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Kids, Teens and Virtual Worlds

It's a virtual, virtual world after all.

September 25, 2007

The Walt Disney Company's $350 million purchase of Club Penguin signals a new focus of attention for marketers and media companies targeting kids and teens online.

Virtual worlds are becoming more frequent destinations as the percentage of children and teens who use the Internet increases.

"For marketers trying reach kids and teens on social networking sites, there is a new game in town: virtual worlds," said Debra Aho Williamson, eMarketer senior analyst and author of the new report, Kids and Teens: Virtual Worlds Open New Universe.

"Of course, virtual worlds are not new, but the level of development activity, venture capital investment and consumer interest in virtual worlds is unprecedented," she said.

Club Penguin is one of the fastest growing virtual worlds for young children. As of August 2007, it had 12 million registered users and 700,000 paid subscribers, according to Nielsen//NetRatings.

According to eMarketer estimates, 41.5% of children ages 3 to 11 will use the Internet at least once a month in 2007. In total, 14.9 million children will go online in 2007, rising to an estimated 16.6 million in 2011.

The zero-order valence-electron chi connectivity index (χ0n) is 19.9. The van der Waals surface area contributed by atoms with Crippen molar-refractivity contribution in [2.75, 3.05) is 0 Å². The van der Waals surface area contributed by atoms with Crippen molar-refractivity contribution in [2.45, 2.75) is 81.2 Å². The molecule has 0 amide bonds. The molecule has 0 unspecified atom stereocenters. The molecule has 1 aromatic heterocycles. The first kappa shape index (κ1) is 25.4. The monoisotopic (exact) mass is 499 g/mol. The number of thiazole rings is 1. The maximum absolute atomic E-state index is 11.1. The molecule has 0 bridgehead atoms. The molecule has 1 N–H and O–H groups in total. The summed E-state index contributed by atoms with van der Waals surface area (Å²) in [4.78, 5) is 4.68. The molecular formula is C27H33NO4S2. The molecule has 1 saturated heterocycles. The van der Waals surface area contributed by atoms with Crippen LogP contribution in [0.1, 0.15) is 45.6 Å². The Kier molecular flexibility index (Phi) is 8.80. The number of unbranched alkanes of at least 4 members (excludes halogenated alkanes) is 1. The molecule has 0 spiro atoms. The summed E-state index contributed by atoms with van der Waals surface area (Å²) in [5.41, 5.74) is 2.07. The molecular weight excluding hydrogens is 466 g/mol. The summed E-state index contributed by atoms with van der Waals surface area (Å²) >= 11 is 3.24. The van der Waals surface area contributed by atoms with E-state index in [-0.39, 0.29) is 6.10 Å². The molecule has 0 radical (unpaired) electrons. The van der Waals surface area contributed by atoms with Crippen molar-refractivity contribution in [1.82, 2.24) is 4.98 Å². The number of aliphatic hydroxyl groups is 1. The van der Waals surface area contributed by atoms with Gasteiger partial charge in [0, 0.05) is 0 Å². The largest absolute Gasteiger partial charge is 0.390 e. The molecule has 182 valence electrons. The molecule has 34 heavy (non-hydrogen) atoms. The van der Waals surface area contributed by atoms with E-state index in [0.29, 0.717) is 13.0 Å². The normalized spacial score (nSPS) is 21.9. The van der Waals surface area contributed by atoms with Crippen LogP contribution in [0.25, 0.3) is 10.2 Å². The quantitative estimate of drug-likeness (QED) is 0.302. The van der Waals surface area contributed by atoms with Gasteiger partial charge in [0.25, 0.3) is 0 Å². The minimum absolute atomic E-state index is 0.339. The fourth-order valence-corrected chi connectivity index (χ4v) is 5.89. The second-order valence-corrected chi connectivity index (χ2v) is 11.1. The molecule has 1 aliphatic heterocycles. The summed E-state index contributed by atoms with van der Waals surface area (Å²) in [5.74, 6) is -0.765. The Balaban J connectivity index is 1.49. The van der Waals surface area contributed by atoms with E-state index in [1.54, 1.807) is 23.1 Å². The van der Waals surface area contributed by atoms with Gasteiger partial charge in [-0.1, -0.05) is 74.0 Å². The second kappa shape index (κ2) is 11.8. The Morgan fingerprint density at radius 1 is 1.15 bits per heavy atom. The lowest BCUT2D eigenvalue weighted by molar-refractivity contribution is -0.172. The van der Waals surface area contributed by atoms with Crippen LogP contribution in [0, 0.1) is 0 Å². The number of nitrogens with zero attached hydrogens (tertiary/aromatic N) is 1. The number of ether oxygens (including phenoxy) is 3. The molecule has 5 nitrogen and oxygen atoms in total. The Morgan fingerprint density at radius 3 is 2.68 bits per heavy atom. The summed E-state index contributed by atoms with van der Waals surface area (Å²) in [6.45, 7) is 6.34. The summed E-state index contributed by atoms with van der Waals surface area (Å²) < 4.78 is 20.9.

Among teens, eMarketer estimates 76.4% will go online at least once a month in 2007, rising to 87.1% by 2011.

Overall, children and teens make up 18.2% of all US Internet users.

"eMarketer estimates that 24% of the 34.3 million child and teen Internet users in the US will use virtual worlds at least once a month this year," Ms. Williamson said. "And by 2011, 53% of them will be going virtual."

As more kids and teens start to use virtual worlds, their viewpoint on the Web changes, too.

"They are growing up not only with social networking but also with the ability to interact with people, shop, learn and play in a graphic environment," Ms. Williamson said. "Flat Web pages with clickable links and banner ads may pale in comparison."

Younger kids are getting used to a graphical representation of a social network, Jonathan Collins, executive producer of virtual worlds for MTV, said in an interview with eMarketer.

"They're going to feel a social network that doesn't have [that] element is missing something," Mr. Collins said.

eMarketer expects that virtual worlds — particularly those for kids and teens — will see an increased level of interest from marketers in the next few years.

"The intense activity in virtual worlds for kids and teens is only a microcosm of the larger development work being done in virtual worlds," says Ms. Williamson. "Many believe that the graphically rich environment of virtual worlds will transform how consumers shop, communicate and browse the Internet."

To keep up with the changing realities of Internet marketing, please read the new eMarketer report, Kids and Teens: Virtual Worlds Open New Universe, today.

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